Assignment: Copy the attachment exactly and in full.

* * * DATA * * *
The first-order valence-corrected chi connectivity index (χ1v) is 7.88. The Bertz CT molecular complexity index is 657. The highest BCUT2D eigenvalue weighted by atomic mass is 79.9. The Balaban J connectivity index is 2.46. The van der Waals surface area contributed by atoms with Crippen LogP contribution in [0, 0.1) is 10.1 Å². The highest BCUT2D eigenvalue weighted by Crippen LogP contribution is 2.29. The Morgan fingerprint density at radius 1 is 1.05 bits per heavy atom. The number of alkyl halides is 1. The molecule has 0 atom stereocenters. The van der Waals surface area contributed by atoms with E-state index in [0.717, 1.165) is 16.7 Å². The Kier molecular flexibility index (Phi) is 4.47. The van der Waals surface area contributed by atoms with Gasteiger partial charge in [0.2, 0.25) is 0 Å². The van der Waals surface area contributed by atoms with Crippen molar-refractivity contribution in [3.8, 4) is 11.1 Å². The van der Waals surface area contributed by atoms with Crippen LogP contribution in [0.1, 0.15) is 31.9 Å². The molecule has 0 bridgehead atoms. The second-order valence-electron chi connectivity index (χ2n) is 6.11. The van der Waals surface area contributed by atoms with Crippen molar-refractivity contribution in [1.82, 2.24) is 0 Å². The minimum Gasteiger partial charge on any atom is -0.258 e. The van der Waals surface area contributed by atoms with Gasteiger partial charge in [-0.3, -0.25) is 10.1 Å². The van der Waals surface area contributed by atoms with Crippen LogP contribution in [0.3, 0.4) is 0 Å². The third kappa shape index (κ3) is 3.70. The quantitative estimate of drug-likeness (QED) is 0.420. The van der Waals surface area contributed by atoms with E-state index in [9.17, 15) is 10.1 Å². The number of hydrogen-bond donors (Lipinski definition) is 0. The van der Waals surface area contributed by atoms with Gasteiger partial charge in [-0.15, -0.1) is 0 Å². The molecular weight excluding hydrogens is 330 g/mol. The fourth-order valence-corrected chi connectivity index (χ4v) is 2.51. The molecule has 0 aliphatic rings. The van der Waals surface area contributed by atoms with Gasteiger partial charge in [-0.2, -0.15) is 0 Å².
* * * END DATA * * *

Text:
The first-order valence-corrected chi connectivity index (χ1v) is 7.88. The Bertz CT molecular complexity index is 657. The highest BCUT2D eigenvalue weighted by atomic mass is 79.9. The Balaban J connectivity index is 2.46. The van der Waals surface area contributed by atoms with Crippen LogP contribution in [0, 0.1) is 10.1 Å². The highest BCUT2D eigenvalue weighted by Crippen LogP contribution is 2.29. The Morgan fingerprint density at radius 1 is 1.05 bits per heavy atom. The number of alkyl halides is 1. The molecule has 0 atom stereocenters. The van der Waals surface area contributed by atoms with E-state index in [0.717, 1.165) is 16.7 Å². The Kier molecular flexibility index (Phi) is 4.47. The van der Waals surface area contributed by atoms with Gasteiger partial charge in [0.2, 0.25) is 0 Å². The van der Waals surface area contributed by atoms with Crippen molar-refractivity contribution in [3.8, 4) is 11.1 Å². The van der Waals surface area contributed by atoms with Crippen LogP contribution in [0.1, 0.15) is 31.9 Å². The molecule has 0 bridgehead atoms. The second-order valence-electron chi connectivity index (χ2n) is 6.11. The van der Waals surface area contributed by atoms with Crippen molar-refractivity contribution in [1.82, 2.24) is 0 Å². The minimum Gasteiger partial charge on any atom is -0.258 e. The van der Waals surface area contributed by atoms with Gasteiger partial charge in [-0.3, -0.25) is 10.1 Å². The van der Waals surface area contributed by atoms with Crippen LogP contribution in [0.3, 0.4) is 0 Å². The third kappa shape index (κ3) is 3.70. The quantitative estimate of drug-likeness (QED) is 0.420. The van der Waals surface area contributed by atoms with E-state index in [9.17, 15) is 10.1 Å². The number of hydrogen-bond donors (Lipinski definition) is 0. The van der Waals surface area contributed by atoms with Gasteiger partial charge in [-0.15, -0.1) is 0 Å². The molecular weight excluding hydrogens is 330 g/mol. The fourth-order valence-corrected chi connectivity index (χ4v) is 2.51. The molecule has 0 aliphatic rings. The van der Waals surface area contributed by atoms with Gasteiger partial charge in [-0.2, -0.15) is 0 Å².